Marc’Andria Maurizzi is again the sole leader of the FIDE World Junior Championship (open) since he was the only player to score a victory in the top three boards in Round 9. That puts him on 7½/9, half a point ahead of a group of four players, with just two rounds to go. In the Girls‘ section, top seed Carissa Yip lost the leadership after being beaten by the sensational Miaoyi Lu, who is just 13 years old; the first place in the standings belongs now to the Bulgarian WGM Beloslava Krasteva, who defeated Roxangel Obregon.
Maurizzi’s victory over Schitcowas immediately picked up by chess columnists and Youtubers worldwide, who rushed to publish their analysis of this brilliant game. The French GM played a novelty in the Ruy Lopez, 10.d5, which allowed Black to win a pawn in exchange for ruining his opponent’s structure. The ensuing unbalanced position allowed Marc’Andria to show his class: his original double Knight sacrifice, speculating with his advanced pawns, was remarkable and makes for a lovely diagram:
While Maurizzi’s game stole the show in the 9th round, all other games were well fought, too. Gleb Dudin and Santiago Avila drew on board one, in a London System. Hans Niemman came out of the opening with some initiative against Gharibyan, but it didn’t materialize in any tangible advantage: his best chance was when the Armenian played the dubious advance 32…b4, where the exchange of Queens – on his own terms – with 33.Qd8 would have given the American a favourable ending. Instead, he went for a line that allowed Black to give a perpetual check.
Luka Budisavljevic joined the group of players trailing the leader by half a point, thanks to his victory over Shawn Rodrigue-Lemieux on the fourth board. The game was a Caro-Kann – by transposition – where Luka came out of the opening one pawn up, first, and then installing an “Octopus Knight” on d6. Shawn managed to hold until time control, but his position became almost desperate much earlier.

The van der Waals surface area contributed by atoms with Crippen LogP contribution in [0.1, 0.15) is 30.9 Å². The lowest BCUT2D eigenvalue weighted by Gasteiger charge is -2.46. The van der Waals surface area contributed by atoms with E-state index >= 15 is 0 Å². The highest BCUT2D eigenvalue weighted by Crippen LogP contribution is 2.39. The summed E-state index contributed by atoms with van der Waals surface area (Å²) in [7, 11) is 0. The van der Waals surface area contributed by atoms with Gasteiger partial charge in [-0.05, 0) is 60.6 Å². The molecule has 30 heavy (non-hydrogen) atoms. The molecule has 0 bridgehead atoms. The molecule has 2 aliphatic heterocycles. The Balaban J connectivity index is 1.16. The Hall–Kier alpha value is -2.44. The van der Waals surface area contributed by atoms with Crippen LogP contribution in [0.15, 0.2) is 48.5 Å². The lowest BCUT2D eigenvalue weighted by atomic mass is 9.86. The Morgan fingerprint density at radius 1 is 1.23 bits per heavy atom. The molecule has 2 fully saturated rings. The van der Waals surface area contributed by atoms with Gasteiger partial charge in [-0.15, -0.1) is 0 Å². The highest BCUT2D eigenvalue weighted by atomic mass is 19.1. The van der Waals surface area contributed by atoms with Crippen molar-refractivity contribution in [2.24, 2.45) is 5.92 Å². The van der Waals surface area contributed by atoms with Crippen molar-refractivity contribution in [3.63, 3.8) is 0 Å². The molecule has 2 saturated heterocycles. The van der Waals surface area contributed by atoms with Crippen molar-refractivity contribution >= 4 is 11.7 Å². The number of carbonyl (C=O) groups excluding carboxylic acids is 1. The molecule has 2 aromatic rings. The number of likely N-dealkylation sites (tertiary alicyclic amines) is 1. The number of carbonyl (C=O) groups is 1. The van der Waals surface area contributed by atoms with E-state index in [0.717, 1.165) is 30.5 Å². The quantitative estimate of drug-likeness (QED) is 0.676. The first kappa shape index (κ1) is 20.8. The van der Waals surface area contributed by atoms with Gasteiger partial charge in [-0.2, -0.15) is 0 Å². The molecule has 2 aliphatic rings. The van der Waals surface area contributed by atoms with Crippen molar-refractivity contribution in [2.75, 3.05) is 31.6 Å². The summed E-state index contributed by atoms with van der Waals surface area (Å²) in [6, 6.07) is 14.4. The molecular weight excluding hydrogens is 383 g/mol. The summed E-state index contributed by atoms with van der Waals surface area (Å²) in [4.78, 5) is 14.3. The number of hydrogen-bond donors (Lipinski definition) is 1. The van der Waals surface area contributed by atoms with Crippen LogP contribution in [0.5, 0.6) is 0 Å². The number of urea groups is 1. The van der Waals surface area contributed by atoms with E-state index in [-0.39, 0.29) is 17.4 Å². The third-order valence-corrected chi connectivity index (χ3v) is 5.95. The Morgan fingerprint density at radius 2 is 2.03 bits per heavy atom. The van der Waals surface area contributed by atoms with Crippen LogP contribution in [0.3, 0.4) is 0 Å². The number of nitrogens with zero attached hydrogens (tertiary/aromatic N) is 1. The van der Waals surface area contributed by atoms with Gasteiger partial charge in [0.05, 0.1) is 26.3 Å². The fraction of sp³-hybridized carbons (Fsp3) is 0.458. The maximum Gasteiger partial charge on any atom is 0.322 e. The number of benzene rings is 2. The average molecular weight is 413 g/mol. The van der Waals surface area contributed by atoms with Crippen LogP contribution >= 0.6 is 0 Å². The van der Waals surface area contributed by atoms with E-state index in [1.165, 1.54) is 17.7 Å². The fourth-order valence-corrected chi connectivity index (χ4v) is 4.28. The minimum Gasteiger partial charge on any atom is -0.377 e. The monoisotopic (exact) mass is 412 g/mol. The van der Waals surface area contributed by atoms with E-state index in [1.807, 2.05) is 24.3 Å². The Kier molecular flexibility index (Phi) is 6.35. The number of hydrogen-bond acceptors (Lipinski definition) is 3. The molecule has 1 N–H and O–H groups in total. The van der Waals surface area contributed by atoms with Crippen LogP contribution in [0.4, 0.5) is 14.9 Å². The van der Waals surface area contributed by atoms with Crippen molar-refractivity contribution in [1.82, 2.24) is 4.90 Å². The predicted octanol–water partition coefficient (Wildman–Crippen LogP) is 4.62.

In Round 10, the leader will have Black against Jan Subelj, while Santiago Avila will face Luka Budisavljevic on board two, and Frederik Svane will play Gleb Dudin on board three.
In the Girls’ section, the main surprise was the defeat of Carissa Yip at the hands of the Chinese youngster, Miaoyi Lu. That, combined with Krasteva’svictory, propitiated a change of leader. While Carissa’s play in this event seems to be slightly superior to that of her rivals, her opening preparation is not at the same level. Miaoyi was very aggressive right from the opening, demonstrating her resourcefulness and inclination for small tactical tricks that created all kinds of headaches for Yip. Lu’s pawn advance 20.g4 was objectively not a good move, but in practice, it allowed her to create some complications that turned out in her favour after Carissa made one mistake, 30.e4. With both Kings very exposed, Miaoyi’s killer instinct proved correct.
Beloslava Krasteva outplayed the Cuban WIM Roxangel Obregon right from the opening, an exchange variation of the Slav Defense. Like her victory in round 7 against Mkrtchyan, Krasteva’s way of playing certain positions is reminiscent of the classics, following a linear, logical and sound plan from beginning to end. Her upcoming round-10 clash with Miaoyi, apart from decisive, couldn’t be any more interesting, due to their different styles.
Carissa Yip will have the White pieces on round 10 to try and bounce back from her defeat, but her opponent, the American Continental Champion Candela Francisco, has demonstrated to be on top form in this event and, having just turned 17, she keeps progressing at a fast face.
Standings after Round 9:
Written by David Llada
Photos: David Llada
Official website: juniorchesschampionship.fenamacajedrez.com/